Sometimes it isn’t practical to repair or replace or remove broken equipment prior to sale. If that is the case you should disclose up front with your broker, or any potential buyers, at least before you agree on a selling price.
3. Location, Location, Location!
We’ve all heard that location is the single most important thing to look for when purchasing a home. Have you thought that it may be an important element when selling a boat?
Today all prominent dealerships and brokerages have offices in the same complex / marina much like the auto malls where buyers have the advantage of being able to shop a number of options within close proximity. It makes sense to make it as easy for a buyer. For a seller your boat will get much more attention if it is on a known “sales dock” rather than just sitting in a slip like everyone else’s boat. Additionally, your boat will more get shown more often if it is on a sales dock as the brokers of the marina typically work together.
Having your boat represented at a boat show should also be a consideration. Any boat show can produce a buyer that may not have been considering a boat such as yours but simply got aboard because of the ease of seeing it. They may not have called or walked in to a broker’s office to see your boat yet getting aboard was all it took to fall in love!
4. Experience Counts
Of course, great photography, detailed listings, good web presence, and professional videos are all important and can’t be over looked. They are all expected in marketing and will be done to some degree by all brokers.
Most brokers will keep a working database of owners and prospective buyers to introduce your boat to as well. And since this a referral dependent business the best asset your broker can have is experience. Top broker’s clients appreciate them and are the brokers best source of business. Having a broker who is familiar with the overall market, your specific boat, and your boats’ competition is crucial. Likewise, the relationship your broker has with other brokers is imperative. Having a solid broker, who has done hundreds, if not thousands of deals, will make your sale go smoother. A broker who has worked with hundreds, if not thousands of other brokers will help your boat sell faster. Do you want one broker working for your boat sale or an army?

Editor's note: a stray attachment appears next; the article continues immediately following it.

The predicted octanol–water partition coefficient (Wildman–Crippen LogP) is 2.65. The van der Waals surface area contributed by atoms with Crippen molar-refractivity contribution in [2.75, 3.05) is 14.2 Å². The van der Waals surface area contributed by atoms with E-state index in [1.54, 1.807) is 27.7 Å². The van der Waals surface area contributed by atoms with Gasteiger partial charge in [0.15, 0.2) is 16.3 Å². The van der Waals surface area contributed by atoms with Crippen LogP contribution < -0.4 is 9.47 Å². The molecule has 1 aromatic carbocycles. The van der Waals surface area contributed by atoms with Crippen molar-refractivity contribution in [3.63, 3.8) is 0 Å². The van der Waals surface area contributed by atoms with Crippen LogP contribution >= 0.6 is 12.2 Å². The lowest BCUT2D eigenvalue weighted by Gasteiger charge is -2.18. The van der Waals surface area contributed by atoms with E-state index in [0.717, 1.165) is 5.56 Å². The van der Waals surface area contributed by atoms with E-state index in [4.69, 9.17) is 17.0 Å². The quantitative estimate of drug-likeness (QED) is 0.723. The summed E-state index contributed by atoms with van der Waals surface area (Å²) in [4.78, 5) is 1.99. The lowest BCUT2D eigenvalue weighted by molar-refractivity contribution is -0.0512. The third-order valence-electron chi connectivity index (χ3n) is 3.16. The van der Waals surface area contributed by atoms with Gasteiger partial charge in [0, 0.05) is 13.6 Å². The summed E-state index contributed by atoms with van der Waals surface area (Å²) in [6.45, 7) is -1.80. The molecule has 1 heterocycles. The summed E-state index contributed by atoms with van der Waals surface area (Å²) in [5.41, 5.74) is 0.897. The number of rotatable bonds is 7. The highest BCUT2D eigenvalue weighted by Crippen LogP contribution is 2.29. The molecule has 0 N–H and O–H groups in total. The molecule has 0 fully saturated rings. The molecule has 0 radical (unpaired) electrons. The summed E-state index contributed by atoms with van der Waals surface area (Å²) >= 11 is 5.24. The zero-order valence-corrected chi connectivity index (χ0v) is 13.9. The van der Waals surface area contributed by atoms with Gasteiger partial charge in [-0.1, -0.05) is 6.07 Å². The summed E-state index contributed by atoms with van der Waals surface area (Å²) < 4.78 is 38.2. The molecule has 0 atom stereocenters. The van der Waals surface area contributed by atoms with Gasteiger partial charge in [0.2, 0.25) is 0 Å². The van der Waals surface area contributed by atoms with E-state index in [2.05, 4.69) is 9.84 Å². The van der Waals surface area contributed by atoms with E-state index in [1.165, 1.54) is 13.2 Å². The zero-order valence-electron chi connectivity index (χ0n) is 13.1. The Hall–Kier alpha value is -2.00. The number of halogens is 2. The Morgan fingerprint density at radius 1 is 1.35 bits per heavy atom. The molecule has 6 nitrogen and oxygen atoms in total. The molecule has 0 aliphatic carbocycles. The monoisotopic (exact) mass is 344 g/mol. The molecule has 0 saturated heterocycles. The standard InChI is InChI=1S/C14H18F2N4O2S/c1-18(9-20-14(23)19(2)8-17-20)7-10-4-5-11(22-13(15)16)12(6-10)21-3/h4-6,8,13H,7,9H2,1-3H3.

5. Price it Right
Is it smarter to justify a higher than average asking price or make excuses for a tired boat? I’m not suggesting over-pricing your boat, yet I would reason that the vast majority of buyers would rather pay much more for a nice boat than a boat in need of servicing and detailing. Trying to bring a boat back to its former glory is time consuming and expensive. Providing that your boat is “standing tall” you can justify put a proud price on it. If it isn’t as nice as the competition it will cost much more than the money it will take to “bring it around”. Nice boats bring market appropriate numbers and rougher boats are hard to sell and the sale number will reflect that.